relying on his instincts and physicality. Great antagonists here, too.
11. The Spy Who
Loved Me (1977): A veritable remake of You
Only Live Twice (1967), only with nuclear submarines instead of
rockets. But this movie features a great Bond car (the Lotus Esprit) and the
finest pre-title sequence of the saga, with Moore’s Bond skiing off a
mountainside and deploying a parachute.
12. Live and Let
Die (1973): This Bond, the first
starring Roger Moore, apes the Blaxploitation movie trend of the time period,
but still holds together well. Features the best title song of the
franchise, and one of the finest Bond girls, Jane Seymour’s Solitaire.
The presence of Baron Samedi – Death Himself – also adds a layer of visual and
thematic artistry to the affair.
Tomorrow Never Dies (1997): Brosnan’s best Bond; a rip-roaring social critique of the 24-hour
news cycle, and the rise of cable news at the turn of last century. Michelle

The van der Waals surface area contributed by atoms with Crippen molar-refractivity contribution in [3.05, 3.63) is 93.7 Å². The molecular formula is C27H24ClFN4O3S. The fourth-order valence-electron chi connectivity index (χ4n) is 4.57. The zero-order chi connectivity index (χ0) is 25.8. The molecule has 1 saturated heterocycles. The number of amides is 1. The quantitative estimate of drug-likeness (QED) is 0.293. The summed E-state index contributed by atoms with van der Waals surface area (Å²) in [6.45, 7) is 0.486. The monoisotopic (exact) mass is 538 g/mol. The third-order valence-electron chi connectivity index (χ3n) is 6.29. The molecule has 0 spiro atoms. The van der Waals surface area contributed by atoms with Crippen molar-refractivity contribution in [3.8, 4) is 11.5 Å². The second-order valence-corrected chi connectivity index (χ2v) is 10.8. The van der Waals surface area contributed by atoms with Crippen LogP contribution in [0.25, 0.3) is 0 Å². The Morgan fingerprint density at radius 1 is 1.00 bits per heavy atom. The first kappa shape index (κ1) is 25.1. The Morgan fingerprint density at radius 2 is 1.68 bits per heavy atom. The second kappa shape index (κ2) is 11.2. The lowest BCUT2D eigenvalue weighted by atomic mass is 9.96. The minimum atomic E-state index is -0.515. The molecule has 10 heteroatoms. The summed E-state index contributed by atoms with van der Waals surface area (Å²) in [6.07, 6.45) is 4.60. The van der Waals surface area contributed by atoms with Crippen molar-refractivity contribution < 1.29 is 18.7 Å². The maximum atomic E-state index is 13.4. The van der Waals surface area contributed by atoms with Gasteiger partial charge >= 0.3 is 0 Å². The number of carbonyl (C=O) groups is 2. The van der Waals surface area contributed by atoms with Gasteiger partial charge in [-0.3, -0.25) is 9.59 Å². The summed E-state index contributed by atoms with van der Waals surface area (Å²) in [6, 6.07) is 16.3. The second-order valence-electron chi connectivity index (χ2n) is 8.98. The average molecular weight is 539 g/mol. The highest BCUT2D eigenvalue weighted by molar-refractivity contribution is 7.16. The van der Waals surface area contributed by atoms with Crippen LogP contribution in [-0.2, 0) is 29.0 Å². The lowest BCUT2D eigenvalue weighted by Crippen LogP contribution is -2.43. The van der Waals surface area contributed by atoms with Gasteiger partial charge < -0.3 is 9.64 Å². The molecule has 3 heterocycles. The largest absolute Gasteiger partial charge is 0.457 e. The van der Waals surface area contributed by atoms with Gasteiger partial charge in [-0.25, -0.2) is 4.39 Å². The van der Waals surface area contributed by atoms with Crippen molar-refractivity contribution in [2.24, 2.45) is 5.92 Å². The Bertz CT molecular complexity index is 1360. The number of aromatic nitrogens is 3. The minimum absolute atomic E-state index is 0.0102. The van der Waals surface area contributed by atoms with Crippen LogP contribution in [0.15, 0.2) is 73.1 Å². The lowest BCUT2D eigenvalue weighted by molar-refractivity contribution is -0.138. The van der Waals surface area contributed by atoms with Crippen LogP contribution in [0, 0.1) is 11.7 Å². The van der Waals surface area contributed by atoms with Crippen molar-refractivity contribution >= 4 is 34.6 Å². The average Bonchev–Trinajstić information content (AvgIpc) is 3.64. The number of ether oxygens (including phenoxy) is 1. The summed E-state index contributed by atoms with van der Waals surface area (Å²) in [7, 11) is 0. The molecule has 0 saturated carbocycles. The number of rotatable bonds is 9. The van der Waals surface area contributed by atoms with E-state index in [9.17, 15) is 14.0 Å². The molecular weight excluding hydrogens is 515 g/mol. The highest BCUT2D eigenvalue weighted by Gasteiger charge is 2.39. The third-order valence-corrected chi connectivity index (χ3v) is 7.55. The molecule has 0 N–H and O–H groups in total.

Yeoh is a fantastic ally for Bond, and Brosnan seems especially committed to
the proceedings, notably in his scenes with (sacrificial lamb) Teri Hatcher.
14. Goldeneye (1995): After the ahead-of-its-time Licence to Kill,
Pierce Brosnan’s first outing is a perfectly entertaining -- and perfectly bland
-- re-establishment of the series’ spectacular side. Unlike other
re-grounding Bond films, this one is all about re-establishing the series’
“big,” outrageous moments. One huge downside is the funeral dirge-like
soundtrack, which casts a pall over what should be a fun, buoyant, Bond film.
Quantum of Solace (2008): Craig’s sophomore outing in the 007 role is best enjoyed as the